IAM identity access management

These are the 2017 devices and technologies ravenously consuming campus bandwidth

An annual survey reveals the biggest bandwidth hogs on campuses today, as well as new technologies to track.

Colleges and universities are doing a solid job deploying bandwidth on campus, but they also should turn their attention to Wi-Fi, according to an annual survey of campus residential networks.

Bandwidth on college campuses has almost tripled since 2012, with more than 71 percent of schools offering at least 1 GB and 1 in 4 offering 7GB or more, according to the ACUTA/ACUHO-I 2017 State of ResNet Report.

Fifty-five percent of campuses participating in the report offer campus-wide Wi-Fi coverage, and 77 percent offer Wi-Fi in on-campus student areas–a 6 percent drop from last year. Still, 87 percent offer robust Wi-Fi in academic areas, which is an increase from previous years.

Eighty-two percent of campuses with in-house ResNet currently use bandwidth-management practices to control the increasing demand.

Applications that eat up the most bandwidth and challenge campus connectivity include television and video apps such as Netflix (88 percent), rich content such as video (78 percent), music and audio apps such as internet radio and Pandora (61 percent), video games (52 percent), and cloud content such as Spotify and Apple iCloud (51 percent).

(Next page: How the Internet of Things is already impacting campuses in a huge way)

Devices that consume the most bandwidth include desktops and laptops, as they support video, audio and rich media applications. This year, smartphones surpass tablets and rank second in bandwidth-consuming devices.

Desktops and laptops give students “a larger canvas for complex games, virtual learning, 3D modeling software, computer animation or simply storing photos and videos,” according to the report.

The 2017 survey measures concern for bandwidth consumption among newer technologies, too. Drones (30.4 percent), wearable technology such as Google Glass, Gear VR, and smart watches (29.1 percent), wearable medical devices (27.5 percent), and wearable fitness trackers (27.1 percent) each prove to be of substantial concern.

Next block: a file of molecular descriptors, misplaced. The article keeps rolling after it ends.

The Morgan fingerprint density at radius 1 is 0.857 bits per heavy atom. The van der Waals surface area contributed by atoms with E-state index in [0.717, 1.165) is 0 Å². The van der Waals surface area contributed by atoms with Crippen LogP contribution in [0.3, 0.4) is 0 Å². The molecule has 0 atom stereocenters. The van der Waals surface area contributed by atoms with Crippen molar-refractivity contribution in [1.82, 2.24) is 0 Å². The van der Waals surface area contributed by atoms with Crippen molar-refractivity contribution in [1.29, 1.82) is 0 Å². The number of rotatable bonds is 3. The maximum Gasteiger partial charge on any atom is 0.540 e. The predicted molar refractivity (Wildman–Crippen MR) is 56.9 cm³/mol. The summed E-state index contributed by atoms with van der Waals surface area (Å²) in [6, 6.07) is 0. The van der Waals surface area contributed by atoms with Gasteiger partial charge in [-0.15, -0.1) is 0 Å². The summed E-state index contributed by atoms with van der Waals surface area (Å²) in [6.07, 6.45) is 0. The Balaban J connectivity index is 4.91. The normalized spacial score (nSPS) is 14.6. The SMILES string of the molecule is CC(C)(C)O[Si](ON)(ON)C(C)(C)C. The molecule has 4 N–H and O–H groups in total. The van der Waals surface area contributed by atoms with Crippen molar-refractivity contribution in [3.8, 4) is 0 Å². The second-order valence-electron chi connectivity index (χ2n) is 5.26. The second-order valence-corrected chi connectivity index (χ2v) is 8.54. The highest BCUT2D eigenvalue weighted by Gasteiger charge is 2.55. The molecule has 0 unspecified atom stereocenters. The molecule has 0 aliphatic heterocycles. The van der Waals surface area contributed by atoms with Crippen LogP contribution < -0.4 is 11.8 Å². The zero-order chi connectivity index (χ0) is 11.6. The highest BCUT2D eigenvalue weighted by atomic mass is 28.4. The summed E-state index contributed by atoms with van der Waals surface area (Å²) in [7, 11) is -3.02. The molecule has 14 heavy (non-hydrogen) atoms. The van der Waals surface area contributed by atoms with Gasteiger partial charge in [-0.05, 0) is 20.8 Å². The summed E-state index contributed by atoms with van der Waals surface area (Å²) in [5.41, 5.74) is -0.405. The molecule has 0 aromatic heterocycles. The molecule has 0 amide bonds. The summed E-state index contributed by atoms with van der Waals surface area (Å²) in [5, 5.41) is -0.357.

The Internet of Things (IoT) is growing quickly and is taking a foothold on campuses around the country, causing bandwidth demand to reach new, unprecedented levels.

“The Internet of Things blizzard has descended on U.S. higher-education campuses, bringing with it unprecedented network challenges as student demand for bandwidth reaches new, higher levels every school year,” said Sharon Moore, chair of the ACUTA Environmental Scanning Task Force and Deputy CIO at Smith College.

But this demand has a silver lining, she noted, because more schools are finding solutions to the ever-present bandwidth demand.

In addition, more campus administrators are realizing the importance of technology’s contribution to the success of their schools. Ninety-three percent of technology officers and 77 percent of business officers said they believe a high-performing (coverage and capacity) ResNet is very important in attracting and retaining on-campus students.

Despite jumps in bandwidth demand and coverage, the majority of schools still need better IT support. Fewer than 15 percent of schools provide 24/7 support. Even in today’s digital age, low-tech support prevails. And all this while rapidly-evolving technologies such as IPTV increase the need for more holistic “anytime, anywhere” support.

The survey was conducted from October 2016 through December 2016, and represents 450 respondents from 320 institutions, a 77 percent increase in completion rates since 2012. Eighty-five respondents indicated their primary job was related to business and 173 to housing, while 192 respondents were from IT.

Laura Ascione